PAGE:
Segmentectomy has become a new standard of care for patients with selected peripheral-type early-stage non-small cell lung cancer (NSCLC).1 Previous study had demonstrated that video-assisted segmentectomy (VAS) as a minimally invasive approach is safe and effective for anatomic segmentectomy.2 But the deep learning curve due to the rigid chopstick-like instruments and the two-dimensional vision has hindered its application. In recent years, robot-assisted segmentectomy (RAS) has rapidly increased due to the advantages of three-dimensional vision and articulated mechanic surgical arms. However, the outcome comparison between RAS and VAS for small pulmonary nodules remains insufficient.3,4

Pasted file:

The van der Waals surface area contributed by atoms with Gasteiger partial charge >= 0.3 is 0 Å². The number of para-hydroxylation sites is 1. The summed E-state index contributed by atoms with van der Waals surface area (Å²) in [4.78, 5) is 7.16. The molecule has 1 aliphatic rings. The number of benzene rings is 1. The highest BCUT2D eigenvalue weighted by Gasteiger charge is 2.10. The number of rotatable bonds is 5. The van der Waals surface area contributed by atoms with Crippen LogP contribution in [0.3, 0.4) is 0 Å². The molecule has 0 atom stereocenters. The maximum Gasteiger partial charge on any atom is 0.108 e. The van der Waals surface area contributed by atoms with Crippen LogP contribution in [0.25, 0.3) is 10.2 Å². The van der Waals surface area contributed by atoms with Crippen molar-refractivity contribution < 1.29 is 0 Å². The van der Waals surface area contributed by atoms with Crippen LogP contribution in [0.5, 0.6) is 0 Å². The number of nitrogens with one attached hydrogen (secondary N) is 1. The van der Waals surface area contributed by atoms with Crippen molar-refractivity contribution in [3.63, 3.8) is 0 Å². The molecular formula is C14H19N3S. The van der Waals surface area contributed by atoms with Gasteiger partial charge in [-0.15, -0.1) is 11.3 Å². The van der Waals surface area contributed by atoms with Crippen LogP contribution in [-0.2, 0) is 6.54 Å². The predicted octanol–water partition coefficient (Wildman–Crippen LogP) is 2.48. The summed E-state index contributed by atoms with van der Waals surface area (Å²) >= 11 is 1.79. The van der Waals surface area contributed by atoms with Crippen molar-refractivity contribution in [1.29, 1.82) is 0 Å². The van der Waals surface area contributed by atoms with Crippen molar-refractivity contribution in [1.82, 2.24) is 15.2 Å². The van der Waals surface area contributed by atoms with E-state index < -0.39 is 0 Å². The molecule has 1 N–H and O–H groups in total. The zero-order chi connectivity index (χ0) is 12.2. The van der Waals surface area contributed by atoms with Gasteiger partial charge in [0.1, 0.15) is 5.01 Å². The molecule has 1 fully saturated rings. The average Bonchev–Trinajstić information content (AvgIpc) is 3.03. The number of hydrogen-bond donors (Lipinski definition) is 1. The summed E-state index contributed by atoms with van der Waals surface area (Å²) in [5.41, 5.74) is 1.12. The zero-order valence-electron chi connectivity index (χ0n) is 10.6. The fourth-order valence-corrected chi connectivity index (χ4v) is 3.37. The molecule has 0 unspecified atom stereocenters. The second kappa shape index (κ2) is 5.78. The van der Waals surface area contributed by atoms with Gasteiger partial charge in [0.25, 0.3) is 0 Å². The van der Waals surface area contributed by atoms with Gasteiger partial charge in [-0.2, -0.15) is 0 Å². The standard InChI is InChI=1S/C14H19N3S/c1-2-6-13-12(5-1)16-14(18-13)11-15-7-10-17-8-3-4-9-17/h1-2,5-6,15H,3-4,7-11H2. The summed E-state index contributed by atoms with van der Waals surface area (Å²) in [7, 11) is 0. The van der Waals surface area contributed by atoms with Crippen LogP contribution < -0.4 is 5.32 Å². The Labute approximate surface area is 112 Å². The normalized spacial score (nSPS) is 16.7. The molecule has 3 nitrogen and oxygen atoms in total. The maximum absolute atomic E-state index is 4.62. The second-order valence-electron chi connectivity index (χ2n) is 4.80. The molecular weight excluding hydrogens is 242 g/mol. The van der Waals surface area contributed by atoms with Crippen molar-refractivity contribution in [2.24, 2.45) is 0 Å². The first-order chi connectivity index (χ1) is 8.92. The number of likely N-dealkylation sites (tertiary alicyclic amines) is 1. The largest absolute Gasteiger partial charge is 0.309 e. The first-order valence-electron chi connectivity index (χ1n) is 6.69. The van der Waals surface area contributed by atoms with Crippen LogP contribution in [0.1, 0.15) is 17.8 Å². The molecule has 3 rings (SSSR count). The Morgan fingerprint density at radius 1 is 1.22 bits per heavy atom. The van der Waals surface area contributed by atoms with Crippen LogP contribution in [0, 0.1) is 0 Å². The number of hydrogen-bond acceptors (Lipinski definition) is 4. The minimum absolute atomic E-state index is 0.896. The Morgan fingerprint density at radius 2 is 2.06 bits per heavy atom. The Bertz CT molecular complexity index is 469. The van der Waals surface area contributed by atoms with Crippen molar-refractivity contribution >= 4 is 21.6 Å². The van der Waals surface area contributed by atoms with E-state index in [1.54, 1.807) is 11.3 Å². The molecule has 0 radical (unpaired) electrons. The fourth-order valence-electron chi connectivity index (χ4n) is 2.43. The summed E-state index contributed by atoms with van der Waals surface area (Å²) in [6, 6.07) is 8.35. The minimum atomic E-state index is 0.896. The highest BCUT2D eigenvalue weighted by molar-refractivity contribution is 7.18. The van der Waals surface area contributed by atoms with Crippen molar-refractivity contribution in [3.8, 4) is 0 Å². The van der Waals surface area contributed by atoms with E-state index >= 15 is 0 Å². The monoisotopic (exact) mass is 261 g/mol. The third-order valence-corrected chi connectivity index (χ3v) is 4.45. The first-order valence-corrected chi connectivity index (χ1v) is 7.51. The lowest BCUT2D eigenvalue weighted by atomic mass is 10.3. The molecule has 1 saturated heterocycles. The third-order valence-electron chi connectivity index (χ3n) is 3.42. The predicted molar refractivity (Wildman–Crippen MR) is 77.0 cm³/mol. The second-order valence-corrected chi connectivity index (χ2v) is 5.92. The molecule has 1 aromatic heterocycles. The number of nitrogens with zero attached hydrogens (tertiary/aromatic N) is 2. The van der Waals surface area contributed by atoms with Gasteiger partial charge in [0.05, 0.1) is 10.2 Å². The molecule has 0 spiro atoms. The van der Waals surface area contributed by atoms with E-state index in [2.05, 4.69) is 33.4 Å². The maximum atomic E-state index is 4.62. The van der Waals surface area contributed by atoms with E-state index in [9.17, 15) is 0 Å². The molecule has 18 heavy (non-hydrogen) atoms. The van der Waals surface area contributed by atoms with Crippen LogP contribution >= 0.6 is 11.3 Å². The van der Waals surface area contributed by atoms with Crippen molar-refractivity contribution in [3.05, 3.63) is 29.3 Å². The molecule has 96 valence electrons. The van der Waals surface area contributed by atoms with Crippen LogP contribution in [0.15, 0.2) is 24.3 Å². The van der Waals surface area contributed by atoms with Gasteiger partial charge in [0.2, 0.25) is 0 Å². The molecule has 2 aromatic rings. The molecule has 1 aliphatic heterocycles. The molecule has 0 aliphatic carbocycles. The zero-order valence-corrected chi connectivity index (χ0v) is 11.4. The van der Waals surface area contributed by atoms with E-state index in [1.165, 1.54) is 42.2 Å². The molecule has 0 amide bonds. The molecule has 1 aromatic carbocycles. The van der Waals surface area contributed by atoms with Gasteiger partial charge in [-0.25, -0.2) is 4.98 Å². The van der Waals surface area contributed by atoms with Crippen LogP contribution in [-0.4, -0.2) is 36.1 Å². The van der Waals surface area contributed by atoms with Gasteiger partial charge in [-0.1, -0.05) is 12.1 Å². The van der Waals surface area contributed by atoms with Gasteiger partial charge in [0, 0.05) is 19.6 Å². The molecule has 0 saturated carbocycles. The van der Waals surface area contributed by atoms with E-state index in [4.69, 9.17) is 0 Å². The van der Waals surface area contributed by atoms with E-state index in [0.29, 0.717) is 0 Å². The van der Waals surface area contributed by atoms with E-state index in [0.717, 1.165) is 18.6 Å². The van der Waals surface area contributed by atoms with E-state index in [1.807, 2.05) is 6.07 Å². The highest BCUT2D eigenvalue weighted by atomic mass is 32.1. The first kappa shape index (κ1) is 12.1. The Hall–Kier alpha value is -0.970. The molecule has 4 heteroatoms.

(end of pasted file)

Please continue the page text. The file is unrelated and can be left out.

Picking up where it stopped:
This study performed a head-to-head comparison between RAS and VAS for small pulmonary nodules in terms of short-term outcomes. Propensity score-matching (PSM) was performed to minimize selection bias between the groups. The results suggested that the patients undergoing RAS had a shorter total operative time, less blood loss, less use of strong opioids, and a shorter postoperative stay than those undergoing VAS, indicating that RAS is a safer and more effective surgical approach than VAS in segmentectomy of small pulmonary nodules.5 Based on these findings, the authors propose that RAS will be more widely used in the treatment of peripheral early-stage NSCLC as the cost becomes lower in the future.


Nevertheless, the data of this study were from a single center, and the data of the patients in the VAS group were retrospectively collected. Although PSM was performed in this study, some confounding factors that might have had an impact on the outcomes still existed. Therefore, more data from other centers are needed to confirm the results.